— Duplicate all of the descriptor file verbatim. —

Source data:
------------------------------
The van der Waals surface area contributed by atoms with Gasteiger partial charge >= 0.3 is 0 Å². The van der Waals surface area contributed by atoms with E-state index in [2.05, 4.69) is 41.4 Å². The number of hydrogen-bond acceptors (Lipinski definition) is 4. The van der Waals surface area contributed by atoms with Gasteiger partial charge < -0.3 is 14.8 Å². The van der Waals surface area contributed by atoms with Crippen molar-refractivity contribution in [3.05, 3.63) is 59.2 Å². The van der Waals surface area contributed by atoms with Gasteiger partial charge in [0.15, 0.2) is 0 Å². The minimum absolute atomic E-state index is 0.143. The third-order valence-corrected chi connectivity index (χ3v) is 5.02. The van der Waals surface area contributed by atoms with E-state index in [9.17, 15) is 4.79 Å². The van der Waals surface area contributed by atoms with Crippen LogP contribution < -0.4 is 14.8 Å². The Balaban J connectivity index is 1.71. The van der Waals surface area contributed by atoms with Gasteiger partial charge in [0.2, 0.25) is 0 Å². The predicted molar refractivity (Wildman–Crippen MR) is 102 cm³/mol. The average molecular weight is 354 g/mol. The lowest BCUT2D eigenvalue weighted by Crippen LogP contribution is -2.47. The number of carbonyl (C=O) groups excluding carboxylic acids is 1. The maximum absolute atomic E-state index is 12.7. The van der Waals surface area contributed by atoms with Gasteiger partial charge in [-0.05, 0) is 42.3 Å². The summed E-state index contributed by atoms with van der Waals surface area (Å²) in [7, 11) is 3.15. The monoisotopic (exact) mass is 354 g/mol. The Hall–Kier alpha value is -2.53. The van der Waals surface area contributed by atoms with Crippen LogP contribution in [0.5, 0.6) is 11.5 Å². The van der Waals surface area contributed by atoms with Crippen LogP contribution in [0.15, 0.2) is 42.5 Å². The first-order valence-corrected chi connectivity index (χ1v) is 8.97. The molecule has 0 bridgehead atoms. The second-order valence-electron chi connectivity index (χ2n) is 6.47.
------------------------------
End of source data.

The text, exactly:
The van der Waals surface area contributed by atoms with Gasteiger partial charge >= 0.3 is 0 Å². The van der Waals surface area contributed by atoms with E-state index in [2.05, 4.69) is 41.4 Å². The number of hydrogen-bond acceptors (Lipinski definition) is 4. The van der Waals surface area contributed by atoms with Gasteiger partial charge < -0.3 is 14.8 Å². The van der Waals surface area contributed by atoms with Crippen molar-refractivity contribution in [3.05, 3.63) is 59.2 Å². The van der Waals surface area contributed by atoms with Gasteiger partial charge in [0.15, 0.2) is 0 Å². The minimum absolute atomic E-state index is 0.143. The third-order valence-corrected chi connectivity index (χ3v) is 5.02. The van der Waals surface area contributed by atoms with E-state index in [9.17, 15) is 4.79 Å². The van der Waals surface area contributed by atoms with Crippen LogP contribution < -0.4 is 14.8 Å². The Balaban J connectivity index is 1.71. The van der Waals surface area contributed by atoms with Gasteiger partial charge in [0.2, 0.25) is 0 Å². The predicted molar refractivity (Wildman–Crippen MR) is 102 cm³/mol. The average molecular weight is 354 g/mol. The lowest BCUT2D eigenvalue weighted by Crippen LogP contribution is -2.47. The number of carbonyl (C=O) groups excluding carboxylic acids is 1. The maximum absolute atomic E-state index is 12.7. The van der Waals surface area contributed by atoms with Gasteiger partial charge in [-0.05, 0) is 42.3 Å². The summed E-state index contributed by atoms with van der Waals surface area (Å²) in [7, 11) is 3.15. The monoisotopic (exact) mass is 354 g/mol. The Hall–Kier alpha value is -2.53. The van der Waals surface area contributed by atoms with Crippen LogP contribution in [0.5, 0.6) is 11.5 Å². The van der Waals surface area contributed by atoms with Crippen LogP contribution in [0.15, 0.2) is 42.5 Å². The first-order valence-corrected chi connectivity index (χ1v) is 8.97. The molecule has 0 bridgehead atoms. The second-order valence-electron chi connectivity index (χ2n) is 6.47.